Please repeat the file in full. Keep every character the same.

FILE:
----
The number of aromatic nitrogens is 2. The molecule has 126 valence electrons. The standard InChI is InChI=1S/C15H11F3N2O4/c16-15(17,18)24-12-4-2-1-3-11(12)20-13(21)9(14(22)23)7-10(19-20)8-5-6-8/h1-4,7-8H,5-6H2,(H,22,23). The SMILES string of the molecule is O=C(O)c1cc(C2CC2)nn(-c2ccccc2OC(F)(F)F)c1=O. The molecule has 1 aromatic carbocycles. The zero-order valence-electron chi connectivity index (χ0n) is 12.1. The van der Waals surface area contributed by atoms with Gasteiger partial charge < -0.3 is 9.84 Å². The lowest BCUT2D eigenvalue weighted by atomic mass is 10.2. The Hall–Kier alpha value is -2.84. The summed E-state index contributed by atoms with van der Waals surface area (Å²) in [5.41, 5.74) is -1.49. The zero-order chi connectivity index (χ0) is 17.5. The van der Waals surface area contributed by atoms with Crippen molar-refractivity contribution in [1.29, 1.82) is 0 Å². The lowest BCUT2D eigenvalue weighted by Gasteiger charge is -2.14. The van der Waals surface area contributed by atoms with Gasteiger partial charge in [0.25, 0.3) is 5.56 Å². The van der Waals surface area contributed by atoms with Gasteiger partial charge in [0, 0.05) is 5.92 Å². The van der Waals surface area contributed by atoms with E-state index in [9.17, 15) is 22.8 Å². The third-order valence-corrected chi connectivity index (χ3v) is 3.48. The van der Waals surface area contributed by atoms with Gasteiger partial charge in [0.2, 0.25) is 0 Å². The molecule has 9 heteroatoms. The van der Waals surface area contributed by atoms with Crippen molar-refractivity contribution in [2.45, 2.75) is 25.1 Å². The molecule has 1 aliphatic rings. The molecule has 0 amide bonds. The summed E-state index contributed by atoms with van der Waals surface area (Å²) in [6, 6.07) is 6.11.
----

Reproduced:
The number of aromatic nitrogens is 2. The molecule has 126 valence electrons. The standard InChI is InChI=1S/C15H11F3N2O4/c16-15(17,18)24-12-4-2-1-3-11(12)20-13(21)9(14(22)23)7-10(19-20)8-5-6-8/h1-4,7-8H,5-6H2,(H,22,23). The SMILES string of the molecule is O=C(O)c1cc(C2CC2)nn(-c2ccccc2OC(F)(F)F)c1=O. The molecule has 1 aromatic carbocycles. The zero-order valence-electron chi connectivity index (χ0n) is 12.1. The van der Waals surface area contributed by atoms with Gasteiger partial charge < -0.3 is 9.84 Å². The lowest BCUT2D eigenvalue weighted by atomic mass is 10.2. The Hall–Kier alpha value is -2.84. The summed E-state index contributed by atoms with van der Waals surface area (Å²) in [5.41, 5.74) is -1.49. The zero-order chi connectivity index (χ0) is 17.5. The van der Waals surface area contributed by atoms with Crippen molar-refractivity contribution in [1.29, 1.82) is 0 Å². The lowest BCUT2D eigenvalue weighted by Gasteiger charge is -2.14. The van der Waals surface area contributed by atoms with Gasteiger partial charge in [0.25, 0.3) is 5.56 Å². The van der Waals surface area contributed by atoms with Gasteiger partial charge in [0, 0.05) is 5.92 Å². The van der Waals surface area contributed by atoms with E-state index in [9.17, 15) is 22.8 Å². The third-order valence-corrected chi connectivity index (χ3v) is 3.48. The van der Waals surface area contributed by atoms with Gasteiger partial charge in [0.2, 0.25) is 0 Å². The molecule has 9 heteroatoms. The van der Waals surface area contributed by atoms with Crippen molar-refractivity contribution in [2.45, 2.75) is 25.1 Å². The molecule has 1 aliphatic rings. The molecule has 0 amide bonds. The summed E-state index contributed by atoms with van der Waals surface area (Å²) in [6, 6.07) is 6.11.